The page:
RALEIGH, N.C.—The past week presented several hopeful signs for opponents of House Bill 2 (HB2), the so-called Public Facilities Privacy and Security Act. As unfortunate economic consequences continue to climb, with the National College Athletic Association (NCAA) and Atlantic Coast Conference (ACC) both canceling events in the state, former supporters of the bill seem to be shifting position.

HB2 was rapidly composed at a one-day special session in March and soon signed into law by Gov. Pat McCrory. The law has sparked much outrage for its blatantly discriminatory dictate that people must use the public bathrooms and changing rooms consistent with the sex on their birth certificates. Supporters of the law call it a “commonsense” measure to protect women and children, claiming that it was not intended to be discriminatory — all while spouting transphobic rhetoric as found in the brief submitted by McCrory and company at a preliminary court date in late August.

Outrage against this legislation has crossed beyond state and even national lines. Apart from the considerable job losses of canceled business expansions by PayPal and others, further harm has been done to the state’s economy by means of canceled events. Most recently, the NCAA and ACC have both announced a relocation of events originally planned to take place in North Carolina.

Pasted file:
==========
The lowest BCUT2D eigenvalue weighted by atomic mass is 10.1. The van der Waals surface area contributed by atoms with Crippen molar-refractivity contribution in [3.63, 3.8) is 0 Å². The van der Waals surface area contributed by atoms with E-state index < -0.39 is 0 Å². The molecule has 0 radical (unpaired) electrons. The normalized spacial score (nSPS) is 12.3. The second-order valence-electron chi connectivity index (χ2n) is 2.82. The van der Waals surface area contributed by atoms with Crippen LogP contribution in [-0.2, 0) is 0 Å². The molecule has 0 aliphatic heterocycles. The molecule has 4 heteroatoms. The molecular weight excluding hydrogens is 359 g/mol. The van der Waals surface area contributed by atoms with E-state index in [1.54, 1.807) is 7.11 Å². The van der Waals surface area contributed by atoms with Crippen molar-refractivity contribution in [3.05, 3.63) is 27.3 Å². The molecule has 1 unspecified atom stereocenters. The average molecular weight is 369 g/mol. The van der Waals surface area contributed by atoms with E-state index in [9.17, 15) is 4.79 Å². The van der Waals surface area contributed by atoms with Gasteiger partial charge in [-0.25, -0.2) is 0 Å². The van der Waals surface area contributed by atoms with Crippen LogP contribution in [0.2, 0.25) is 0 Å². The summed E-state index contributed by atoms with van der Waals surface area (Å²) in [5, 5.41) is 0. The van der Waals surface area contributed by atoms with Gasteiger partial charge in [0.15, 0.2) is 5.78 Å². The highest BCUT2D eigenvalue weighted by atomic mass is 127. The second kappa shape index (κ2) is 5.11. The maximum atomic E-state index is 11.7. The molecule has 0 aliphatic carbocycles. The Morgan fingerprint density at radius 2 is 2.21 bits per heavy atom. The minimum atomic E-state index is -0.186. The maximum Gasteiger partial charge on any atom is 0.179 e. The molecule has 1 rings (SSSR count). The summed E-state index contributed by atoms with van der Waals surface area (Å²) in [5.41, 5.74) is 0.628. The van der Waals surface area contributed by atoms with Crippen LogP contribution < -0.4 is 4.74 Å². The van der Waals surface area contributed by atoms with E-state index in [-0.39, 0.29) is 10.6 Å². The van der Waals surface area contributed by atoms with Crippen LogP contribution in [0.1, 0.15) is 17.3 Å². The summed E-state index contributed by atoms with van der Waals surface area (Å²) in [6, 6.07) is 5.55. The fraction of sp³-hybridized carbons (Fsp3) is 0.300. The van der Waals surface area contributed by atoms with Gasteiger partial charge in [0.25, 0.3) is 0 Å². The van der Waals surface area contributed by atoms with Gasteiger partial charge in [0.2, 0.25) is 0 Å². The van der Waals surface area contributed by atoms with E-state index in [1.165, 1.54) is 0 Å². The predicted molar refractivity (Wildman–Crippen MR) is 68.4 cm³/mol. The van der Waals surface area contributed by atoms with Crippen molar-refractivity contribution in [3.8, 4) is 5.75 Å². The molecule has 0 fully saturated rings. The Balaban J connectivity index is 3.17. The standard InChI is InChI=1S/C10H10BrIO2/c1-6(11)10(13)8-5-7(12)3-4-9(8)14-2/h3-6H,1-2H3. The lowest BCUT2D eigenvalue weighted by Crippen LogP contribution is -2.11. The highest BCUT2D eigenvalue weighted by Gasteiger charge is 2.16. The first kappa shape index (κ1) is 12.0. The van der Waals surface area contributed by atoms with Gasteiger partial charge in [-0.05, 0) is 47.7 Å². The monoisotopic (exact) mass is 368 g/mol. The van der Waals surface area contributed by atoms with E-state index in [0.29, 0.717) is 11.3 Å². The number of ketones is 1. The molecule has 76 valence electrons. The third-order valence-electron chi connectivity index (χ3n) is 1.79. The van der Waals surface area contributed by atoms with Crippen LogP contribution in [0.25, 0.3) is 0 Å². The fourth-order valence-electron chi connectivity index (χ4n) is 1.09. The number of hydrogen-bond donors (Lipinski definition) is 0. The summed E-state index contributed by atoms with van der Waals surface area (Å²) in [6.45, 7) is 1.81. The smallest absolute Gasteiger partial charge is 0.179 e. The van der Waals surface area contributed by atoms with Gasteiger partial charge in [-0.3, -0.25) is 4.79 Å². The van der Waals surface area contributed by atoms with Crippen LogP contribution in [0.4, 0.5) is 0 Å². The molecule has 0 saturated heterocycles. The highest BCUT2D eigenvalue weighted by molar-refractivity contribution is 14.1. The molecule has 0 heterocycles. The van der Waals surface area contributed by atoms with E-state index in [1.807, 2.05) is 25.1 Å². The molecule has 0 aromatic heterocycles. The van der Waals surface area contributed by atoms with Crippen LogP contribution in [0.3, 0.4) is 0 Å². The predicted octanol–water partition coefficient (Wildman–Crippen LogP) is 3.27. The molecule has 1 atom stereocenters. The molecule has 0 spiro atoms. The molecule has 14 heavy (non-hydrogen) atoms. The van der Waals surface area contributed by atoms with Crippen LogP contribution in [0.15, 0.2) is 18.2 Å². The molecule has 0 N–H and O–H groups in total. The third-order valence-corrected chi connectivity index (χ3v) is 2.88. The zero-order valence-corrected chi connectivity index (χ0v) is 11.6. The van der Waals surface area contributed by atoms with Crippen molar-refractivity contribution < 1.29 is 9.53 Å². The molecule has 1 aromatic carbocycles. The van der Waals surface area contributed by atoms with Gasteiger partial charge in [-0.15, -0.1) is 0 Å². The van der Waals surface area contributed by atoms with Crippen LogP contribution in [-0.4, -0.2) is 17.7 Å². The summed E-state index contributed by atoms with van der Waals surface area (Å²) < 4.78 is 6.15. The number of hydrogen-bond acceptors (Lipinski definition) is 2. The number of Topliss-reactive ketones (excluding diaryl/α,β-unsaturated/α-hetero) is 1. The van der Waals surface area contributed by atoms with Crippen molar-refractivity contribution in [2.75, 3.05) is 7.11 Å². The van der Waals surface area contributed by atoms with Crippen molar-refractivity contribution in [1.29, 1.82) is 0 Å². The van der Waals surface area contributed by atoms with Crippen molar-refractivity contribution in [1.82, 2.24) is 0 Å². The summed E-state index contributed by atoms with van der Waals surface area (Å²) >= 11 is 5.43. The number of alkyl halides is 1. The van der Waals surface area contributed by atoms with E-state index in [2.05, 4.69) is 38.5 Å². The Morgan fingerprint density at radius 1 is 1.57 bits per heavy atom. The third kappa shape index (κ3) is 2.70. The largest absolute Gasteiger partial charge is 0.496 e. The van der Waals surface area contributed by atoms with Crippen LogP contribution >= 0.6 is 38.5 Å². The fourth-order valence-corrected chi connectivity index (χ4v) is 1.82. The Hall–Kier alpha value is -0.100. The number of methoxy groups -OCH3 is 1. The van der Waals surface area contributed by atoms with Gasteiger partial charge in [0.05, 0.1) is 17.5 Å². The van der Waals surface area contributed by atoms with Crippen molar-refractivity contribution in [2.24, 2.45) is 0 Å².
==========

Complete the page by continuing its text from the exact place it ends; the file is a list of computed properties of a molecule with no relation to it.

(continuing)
On Sept. 12 the NCAA announced the relocation of seven different events that were set to take place in the state, including the NCAA basketball tournament in March 2017.

Soon after, the ACC football championship slated for Dec. 3 in Charlotte was decisively relocated. Last year, this event alone brought $32 million into the Charlotte economy. Other ACC events such as tennis tournaments and the women’s soccer tournament, as well as the ACC baseball tournament, will also be moved out of North Carolina.

The Southern Conference is also entertaining moving out of North Carolina and said that it would take up the topic via a conference call with its school athletic directors, presidents and chancellors, WWAY-TV reported. At press time this had not been decided.

The NCAA’s and ACC’s moves were met with some right-wing criticism. Notably, evangelist Franklin Graham took to Facebook with a good old-fashioned rant.

“Our legislators are being forced to consider repealing HB2 and you, your children, and your grandchildren will be at risk to sexual predators and perverts,” Graham wrote.

McCrory’s reaction was less overtly offensive, but no less vehement.

“I’ve got to assume it’s politics because this is the No. 1 state in the presidential campaign, this is the No. 1 gubernatorial race in the United States of America,” McCrory told The Charlotte Observer.

Despite the staunch defense by McCrory and Graham, some GOP politicians seem to be wavering. Sen. Tamara Barringer (R-Wake) and Sen. Rick Gunn (R-Alamance) both released statements calling for legislative reconsideration or repeal. According the News & Observer, House Rep. Gary Pendleton said he was in favor of revisiting the law. Pendleton and Barringer are both currently in close races for re-election.

However reluctant and belated these politicians’ support for repeal may be, their statements point to a shift in the majority party’s support of HB2. As the federal court considers competing lawsuits regarding the law, and the Supreme Court weighs whether to take a case on transgender bathroom access, it seems that a decisive moment is coming in the fight for LGBT human rights and inclusion.